Each time your car insurance renews, you receive a packet from your insurance company. The package lists exactly what your auto insurance coverage includes and how much you pay for each type of coverage.
Have you ever wondered about the types of car insurance and what they mean? This article will help you understand your coverage overview — also known as your declarations page — and give you confidence that you have the car insurance you need.
The first and possibly most important type of auto insurance coverage is liability. The purpose of this insurance is to pay for other people’s injuries and property damage if you’re determined to be at fault in an accident.
Liability coverage is the type of auto insurance required by the state. The state has minimum limits you need to drive legally, but it’s generally a good idea to have higher limits than just the minimum because injuries and property are expensive!
You probably consider yourself a relatively safe driver, so why should you worry about how much liability you have? The truth is, there are a lot of ways to be at fault for an accident.
Being at fault for an accident doesn’t mean you did it on purpose. Instead, it means that you either caused or contributed to the circumstances that resulted in the crash. For instance, if you back out of a parking spot and hit another car, you’d likely be considered at least partially responsible.
You don’t have to be 100% responsible for paying damages, either. For instance, if a crash caused $10,000 of damage and you were 50% responsible, your liability would be $5,000.
There are certain types of accidents where you are almost always fully at fault. These include hitting stationary objects, like poles, signs, trees, or buildings. Of course, every claim is reviewed by your insurer, so you’d need to go through the claims process to get specifics on a particular incident.
Some states are known as “no-fault” states. That doesn’t mean no one is at fault. It means that medical injuries from an accident are generally paid from each driver’s own insurance policy. However, there are exceptions; if the injuries are severe enough, the driver who caused the accident will be responsible for paying damages.
This coverage is specifically for injuries to others that you are responsible for. Generally, this coverage is listed as both per-person and per-accident.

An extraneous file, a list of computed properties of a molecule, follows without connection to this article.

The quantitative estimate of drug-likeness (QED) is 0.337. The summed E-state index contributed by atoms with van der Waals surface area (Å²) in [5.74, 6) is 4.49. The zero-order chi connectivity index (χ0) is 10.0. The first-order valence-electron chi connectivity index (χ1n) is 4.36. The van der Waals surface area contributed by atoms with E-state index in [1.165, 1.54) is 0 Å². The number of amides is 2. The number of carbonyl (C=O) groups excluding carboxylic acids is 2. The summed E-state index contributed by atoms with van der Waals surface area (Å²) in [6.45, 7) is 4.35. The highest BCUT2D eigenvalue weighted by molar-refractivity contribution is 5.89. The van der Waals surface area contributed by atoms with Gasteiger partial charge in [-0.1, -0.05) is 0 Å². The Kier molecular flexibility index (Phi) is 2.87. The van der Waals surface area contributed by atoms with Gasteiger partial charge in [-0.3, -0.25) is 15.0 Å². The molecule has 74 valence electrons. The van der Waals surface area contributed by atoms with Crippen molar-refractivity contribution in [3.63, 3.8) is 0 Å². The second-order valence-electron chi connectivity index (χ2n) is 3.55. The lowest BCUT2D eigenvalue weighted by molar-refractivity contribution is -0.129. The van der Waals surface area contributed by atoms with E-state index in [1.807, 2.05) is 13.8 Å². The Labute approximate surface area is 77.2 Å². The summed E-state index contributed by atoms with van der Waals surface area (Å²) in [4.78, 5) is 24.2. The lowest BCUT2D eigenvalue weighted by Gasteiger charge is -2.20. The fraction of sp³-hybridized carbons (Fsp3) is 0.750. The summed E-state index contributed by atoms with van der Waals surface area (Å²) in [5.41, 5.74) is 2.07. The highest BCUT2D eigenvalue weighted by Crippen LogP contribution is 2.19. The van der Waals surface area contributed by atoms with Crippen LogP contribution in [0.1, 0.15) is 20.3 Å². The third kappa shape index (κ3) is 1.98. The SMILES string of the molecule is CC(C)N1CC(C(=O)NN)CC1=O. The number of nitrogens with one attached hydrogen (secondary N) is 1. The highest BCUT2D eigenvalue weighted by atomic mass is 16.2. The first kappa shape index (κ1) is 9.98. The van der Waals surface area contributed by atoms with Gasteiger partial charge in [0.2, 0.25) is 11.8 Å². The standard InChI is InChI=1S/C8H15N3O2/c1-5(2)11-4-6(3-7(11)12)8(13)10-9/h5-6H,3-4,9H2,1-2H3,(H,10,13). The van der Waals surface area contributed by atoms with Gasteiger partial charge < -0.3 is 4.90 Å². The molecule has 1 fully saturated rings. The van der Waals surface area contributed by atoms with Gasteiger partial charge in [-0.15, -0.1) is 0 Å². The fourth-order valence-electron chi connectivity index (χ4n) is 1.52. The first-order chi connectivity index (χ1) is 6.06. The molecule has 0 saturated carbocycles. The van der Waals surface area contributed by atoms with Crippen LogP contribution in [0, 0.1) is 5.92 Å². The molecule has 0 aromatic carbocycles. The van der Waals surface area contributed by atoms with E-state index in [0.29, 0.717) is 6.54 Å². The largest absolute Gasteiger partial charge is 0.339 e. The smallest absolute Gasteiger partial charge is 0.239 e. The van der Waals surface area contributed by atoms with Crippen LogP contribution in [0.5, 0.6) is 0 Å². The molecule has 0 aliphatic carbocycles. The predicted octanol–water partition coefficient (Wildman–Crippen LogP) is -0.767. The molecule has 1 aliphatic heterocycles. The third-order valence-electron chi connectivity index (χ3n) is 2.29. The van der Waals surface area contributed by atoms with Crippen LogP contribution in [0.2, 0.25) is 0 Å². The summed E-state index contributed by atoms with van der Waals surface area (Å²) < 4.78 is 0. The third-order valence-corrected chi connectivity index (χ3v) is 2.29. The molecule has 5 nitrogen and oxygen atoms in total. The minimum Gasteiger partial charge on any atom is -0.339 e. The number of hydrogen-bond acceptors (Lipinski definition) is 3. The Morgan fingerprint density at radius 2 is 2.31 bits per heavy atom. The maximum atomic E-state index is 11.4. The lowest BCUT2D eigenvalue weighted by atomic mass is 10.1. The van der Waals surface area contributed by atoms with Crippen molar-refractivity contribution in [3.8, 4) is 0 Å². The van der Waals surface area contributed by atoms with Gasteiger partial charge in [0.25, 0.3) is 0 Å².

No matter what, the insurance coverage will not go beyond the per-accident amount. However, if only one person is injured, the maximum the insurance will pay is the per-person amount.
Here’s an example. Let’s say you rear-ended a car that had two people in it. Person A’s injuries cost $10,000, and person B’s injuries cost $15,000.
If your car insurance liability is $10,000 per person and $20,000 per accident, the insurance will fully cover person A’s injuries, but person B will only get $10,000. You would be personally responsible for the remaining $5,000.
The important thing to remember is that you are legally liable for the rest of the damages once the insurance company pays your policy’s maximum limits. You could be sued and risk your savings, retirement, house, and more. That’s why having appropriate limits is essential.
Damage to other people’s property is the second part of your liability coverage. This includes fixing their vehicle if you’re responsible for damages. However, it covers other things as well.
If you hit a light post, you have to pay the city for repairs. If you hit a mailbox, you’re responsible for replacing it. If you accidentally drive through a garage door instead of backing up, your liability coverage would help fix it.
Just like bodily injury coverage, if you cause more damage than your insurance policy maximum, you are responsible for the difference. You want to choose the correct limits for your budget — both monthly and long-term. Don’t put your financial future at risk.
It’s a sad fact of life that not everyone has insurance coverage. If someone else is at fault for an accident, where do you get help with your bills if they don’t have insurance?